What’s happening right now:

  • Sea level rise: Global average sea level has risen by about 7–8 inches since 1900. Rising seas endanger coastal cities and small island nations by exacerbating coastal flooding, storm surge and contributing to more dangerous weather events.
  • Coral degradation: Changes in water temperature cause algae to leave coral reefs, turning the reefs white and making them vulnerable to disease and death – a phenomenon known as coral bleaching. Mass coral bleaching events have become five times more common worldwide over the past 40 years. 2015-2017 was the longest and most widespread global coral bleaching event on record.
  • Arctic warming: The Arctic is warming faster than anywhere else on Earth and ice-free summers could become a reality as early as 2040. Over the past 30 years, the oldest and thickest ice in the Arctic has declined by a stunning 95 percent. This loss of sea ice endangers both humans and wildlife.
  • More extreme heat waves and cold spells: Because of the rapidly warming climate, weather extremes are becoming more common. Heat waves are occurring more often than they used to in major cities across the United States. The average heat wave season across 50 major cities is 45 days longer than it was in the 1960s. In addition, changes in the jet stream, caused by a warming atmosphere, are linked to recent polar vortex events in the United States. A weakening of the polar vortex allows cold arctic air to descend farther south than in the past.
  • Flooding: Floods are the most common natural hazard in the United States. Global floods and extreme rainfall have surged by more than 50% this decade and are now occurring at a rate four times higher than in 1980.

Because we are already locked in to certain levels of warming, climate change will continue to harm millions of people and nature worldwide. That means it is critical that communities prepare for climate impacts.

Demand action - Reach out to your local elected officials and ask if your city has a disaster response plan in place. Keeping communities safe starts by having a strong plan.

You can also play a big part in reducing emissions that cause climate change with a few simple changes to your daily routine to lower your carbon footprint:

Electricity - Ask your utility company to switch you to renewable energy, many utilities can make the change with little to no effect on your bills. If you own your house, check out solar panels or explore community solar projects in your area.

Transportation - Transportation is the largest source of emissions in the United States. Think about walking or riding a bike when you can, using hybrid or electric vehicles, carpooling, or taking public transit. Just taking these actions one or more times per week helps.

Food - Agriculture causes about a quarter of human-produced greenhouse gas emissions. While we still need food to eat, we can prevent food waste by producing buying, or taking only what we need. By eating healthily and responsibly, we can lighten the burden that our appetites put on wildlife, wild places, and the climate.

Remember: Don't Give Up - Talk about climate change with your friends and family, your city council, or school. Start holding your leaders accountable. Find out if your stores, your restaurants, and your city are committed to climate action by visiting wearestillin.com. And if they are not on the list, ask them to join.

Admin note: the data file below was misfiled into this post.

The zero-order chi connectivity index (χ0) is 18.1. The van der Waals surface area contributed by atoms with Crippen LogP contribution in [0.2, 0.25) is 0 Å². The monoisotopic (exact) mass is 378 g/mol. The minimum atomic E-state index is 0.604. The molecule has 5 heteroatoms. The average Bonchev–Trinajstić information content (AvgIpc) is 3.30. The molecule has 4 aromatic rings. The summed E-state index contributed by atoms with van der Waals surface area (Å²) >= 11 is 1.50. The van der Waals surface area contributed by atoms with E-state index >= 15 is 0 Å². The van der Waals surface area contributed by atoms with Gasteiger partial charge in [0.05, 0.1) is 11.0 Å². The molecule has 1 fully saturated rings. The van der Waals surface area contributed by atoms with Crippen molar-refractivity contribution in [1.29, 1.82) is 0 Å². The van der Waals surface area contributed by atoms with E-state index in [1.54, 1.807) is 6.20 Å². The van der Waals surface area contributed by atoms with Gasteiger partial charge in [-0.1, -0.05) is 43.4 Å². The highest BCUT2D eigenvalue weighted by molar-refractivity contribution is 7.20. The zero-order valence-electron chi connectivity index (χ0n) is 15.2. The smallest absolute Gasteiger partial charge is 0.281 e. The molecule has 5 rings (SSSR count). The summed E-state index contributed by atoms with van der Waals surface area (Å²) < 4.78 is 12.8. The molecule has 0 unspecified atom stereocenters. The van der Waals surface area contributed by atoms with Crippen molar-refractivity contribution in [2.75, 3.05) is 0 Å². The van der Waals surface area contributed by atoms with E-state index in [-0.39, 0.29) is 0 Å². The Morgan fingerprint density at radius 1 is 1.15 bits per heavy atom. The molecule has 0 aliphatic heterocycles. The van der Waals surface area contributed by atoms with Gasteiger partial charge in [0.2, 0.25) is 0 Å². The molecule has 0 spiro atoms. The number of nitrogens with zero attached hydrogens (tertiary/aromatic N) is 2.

Pledge to cut your carbon footprint.

Published February 06, 2019 at 06:00AM

Diving for Data in the Galápagos

Diving for Data in the Galápagos

Fifteen meters below the ocean’s surface, Nicolas Moity glides past a sea turtle in the Galápagos Islands Marine Reserve. With an underwater pen and a whiteboard strapped to his wrist, the pony-tailed marine biologist discretely takes notes. He’s not recording the turtle’s behavior, but that of the scuba diver a few feet away, whose fins keep brushing up against the fragile reef.

Several times each year, Moity or his volunteers at the Charles Darwin Foundation and the Galápagos National Park go “undercover” on tourist boats to collect data on the impacts of diving at sites around the Galápagos Islands. After the dive, Moity explains who he is and hears all kinds of sheepish apologies from the negligent divers. He doesn’t scold them, but hands out questionnaires, asking divers for information ranging from the cleanliness of the boat to how well the guides warned them about hazards.

He’s a one-man Yelp with a scuba mask.

Over time, Moity’s data has revealed some surprises, such as the fact that more experienced divers tend to be more careless when it comes to touching the reef. “Depending on the group, guides can use this information to adapt their briefing,” he says.

The effort, which Moity began three years ago with the support of a grant from WWF’s Marine Biodiversity Fund, is now part of DiveStat, an official program of the Galápagos National Park with the support of the Ministry of Tourism, Charles Darwin Foundation, and WWF-Ecuador . DiveStat’s ultimate goal is to help boost the “ocean economy” in the Galápagos in a sustainable way—ensuring that tourism and livelihoods can flourish while minimizing any impact on its irreplaceable ecosystem.

Divers play an important role in the islands. Compared to typical tourists, who spend 5-7 days in the Galápagos, scuba divers spend an average of 10 days “Before DiveStat, a lot of divers came to the Galápagos,” says Juan Carlos Izurieta of the Tourism Ministry. ”But we didn’t know how many of them there were, what were their demographic characteristics, and what they were doing underwater.”

Dive shop owners can access DiveStat’s data to see how they rank against other shops in terms of customer satisfaction, guide quality, and other metrics. Unlike Yelp, there’s no public shaming, as every shop is given a code that only they know to see their results.

DiveStat also gathers data directly from guides to share sightings of, say, hammerhead sharks, which every tourist wants to see, or sightings of unusual species, which scientists might want to know about. “We are in the field more than anyone else,” says diving guide Natalia Cifuentes, who is proud to be one of DiveStat’s most prolific contributors.

Published February 05, 2019 at 06:00AM